With the correct subfloor, you can even place laminate on under floor heating without hassle. And the robust core panels of Quick-Step laminate floors provide a solid, pleasant sound which means they are also ideal for apartments or houses with several floors.
2. Extremely strong
Quick-Step offers a minimum 20 year warranty on all its laminate floors. Thanks to the extremely strong core panels AND the patented ‘Scratch Guard’ upper layer, they are exceptionally durable and hardwearing. The laminate floors are able to cope with scratches, playing kids, stiletto heels, the shock of heavy, falling objects and even scorch marks. Modern laminate floors are so hardwearing that these days they are increasingly fitted in public places with high footfall, such as shops and airports.
You also don’t need to worry about spilling water or other liquids: simply mop up the fluid as quickly as possible and it won’t have time to penetrate into the planks. Worried about moving your furniture because you are afraid of discoloration? Even that is unnecessary: the protective layer means that Quick-Step floors keep their original color year after year even when exposed to sunlight.
3. Easy to maintain
Thanks to the protective top layer, laminate floors are very easy to keep clean. Dirt cannot penetrate the wood and a regular clean with a dry or lightly dampened fiber cloth will suffice to keep your floor in perfect condition for decades. You don’t need to sand, scrub or oil laminate floors. Black marks or stubborn stains can easily be removed with Quick-Step clean.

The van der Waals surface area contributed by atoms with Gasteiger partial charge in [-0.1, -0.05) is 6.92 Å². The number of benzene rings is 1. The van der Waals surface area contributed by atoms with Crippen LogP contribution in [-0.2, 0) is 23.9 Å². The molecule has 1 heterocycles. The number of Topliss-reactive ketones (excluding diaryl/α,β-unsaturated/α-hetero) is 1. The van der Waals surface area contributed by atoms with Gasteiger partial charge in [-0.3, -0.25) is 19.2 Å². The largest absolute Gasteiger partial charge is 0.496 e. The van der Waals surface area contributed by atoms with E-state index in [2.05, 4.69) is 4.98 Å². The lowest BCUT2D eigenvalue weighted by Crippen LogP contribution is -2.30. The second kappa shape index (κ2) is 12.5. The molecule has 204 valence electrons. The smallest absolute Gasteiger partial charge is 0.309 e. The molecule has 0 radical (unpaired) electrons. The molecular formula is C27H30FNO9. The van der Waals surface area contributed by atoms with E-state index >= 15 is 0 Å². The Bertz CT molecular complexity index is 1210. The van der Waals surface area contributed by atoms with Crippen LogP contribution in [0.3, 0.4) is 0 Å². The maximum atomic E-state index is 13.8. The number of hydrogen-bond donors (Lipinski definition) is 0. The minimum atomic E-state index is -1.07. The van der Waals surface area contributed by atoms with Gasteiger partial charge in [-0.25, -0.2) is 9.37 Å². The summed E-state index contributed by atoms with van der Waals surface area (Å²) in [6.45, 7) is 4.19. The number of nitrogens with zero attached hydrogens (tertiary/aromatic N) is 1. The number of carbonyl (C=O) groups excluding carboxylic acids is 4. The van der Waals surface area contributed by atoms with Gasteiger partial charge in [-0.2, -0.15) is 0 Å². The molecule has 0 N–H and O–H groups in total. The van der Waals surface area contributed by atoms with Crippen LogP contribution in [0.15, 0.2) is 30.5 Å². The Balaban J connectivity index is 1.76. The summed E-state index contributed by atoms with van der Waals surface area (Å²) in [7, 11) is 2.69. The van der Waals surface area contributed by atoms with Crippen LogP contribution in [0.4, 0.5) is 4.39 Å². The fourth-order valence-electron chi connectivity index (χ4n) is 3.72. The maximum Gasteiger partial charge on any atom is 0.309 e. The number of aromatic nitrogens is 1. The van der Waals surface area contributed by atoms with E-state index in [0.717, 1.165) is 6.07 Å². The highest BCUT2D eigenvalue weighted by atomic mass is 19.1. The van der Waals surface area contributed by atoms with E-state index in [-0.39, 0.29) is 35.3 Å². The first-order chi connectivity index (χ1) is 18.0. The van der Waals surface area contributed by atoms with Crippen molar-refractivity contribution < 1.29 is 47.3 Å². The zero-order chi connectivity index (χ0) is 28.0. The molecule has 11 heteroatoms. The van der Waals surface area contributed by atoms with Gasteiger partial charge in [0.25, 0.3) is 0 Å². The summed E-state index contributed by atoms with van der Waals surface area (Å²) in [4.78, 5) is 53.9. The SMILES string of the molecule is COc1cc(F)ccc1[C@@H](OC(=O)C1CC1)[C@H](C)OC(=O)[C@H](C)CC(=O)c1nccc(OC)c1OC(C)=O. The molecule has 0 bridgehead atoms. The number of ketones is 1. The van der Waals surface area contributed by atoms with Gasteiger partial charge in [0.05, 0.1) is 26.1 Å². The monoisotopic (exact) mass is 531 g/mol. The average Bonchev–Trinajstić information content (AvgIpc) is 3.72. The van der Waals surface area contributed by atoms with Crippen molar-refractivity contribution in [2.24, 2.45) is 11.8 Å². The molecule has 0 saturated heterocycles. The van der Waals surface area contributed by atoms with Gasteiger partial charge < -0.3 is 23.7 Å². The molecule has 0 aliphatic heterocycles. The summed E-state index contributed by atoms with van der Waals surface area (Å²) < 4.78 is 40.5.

In addition, all Quick-Step floors have an anti-static surface. That means they attract a lot less dust than other floors AND they are suitable for people with allergies.
4. Quick and easy to install
In comparison with other floors, laminate is extremely easy to install. Thanks to the handy click system all the planks fit together like a jigsaw puzzle. You don’t need glue, stabilized sand or mortar to lay a perfectly level and stable floor.
Of course you can call in an expert, but with a minimum of DIY skills you can lay a completely new floor yourself in less than a day, without any problems. Even better: a laminate floor can also be taken up quickly and even moved. If somehow it should happen that a plank does get damaged over the years, then you can simply replace it.
Thanks to the newest techniques, a laminate floor is indistinguishable from a real timber floor. Even the texture of real timber, such as the knots, cracks and flaws, can be perfectly simulated. You have the choice of virtually every type of timber, in nearly every possible shade and in various plank dimensions.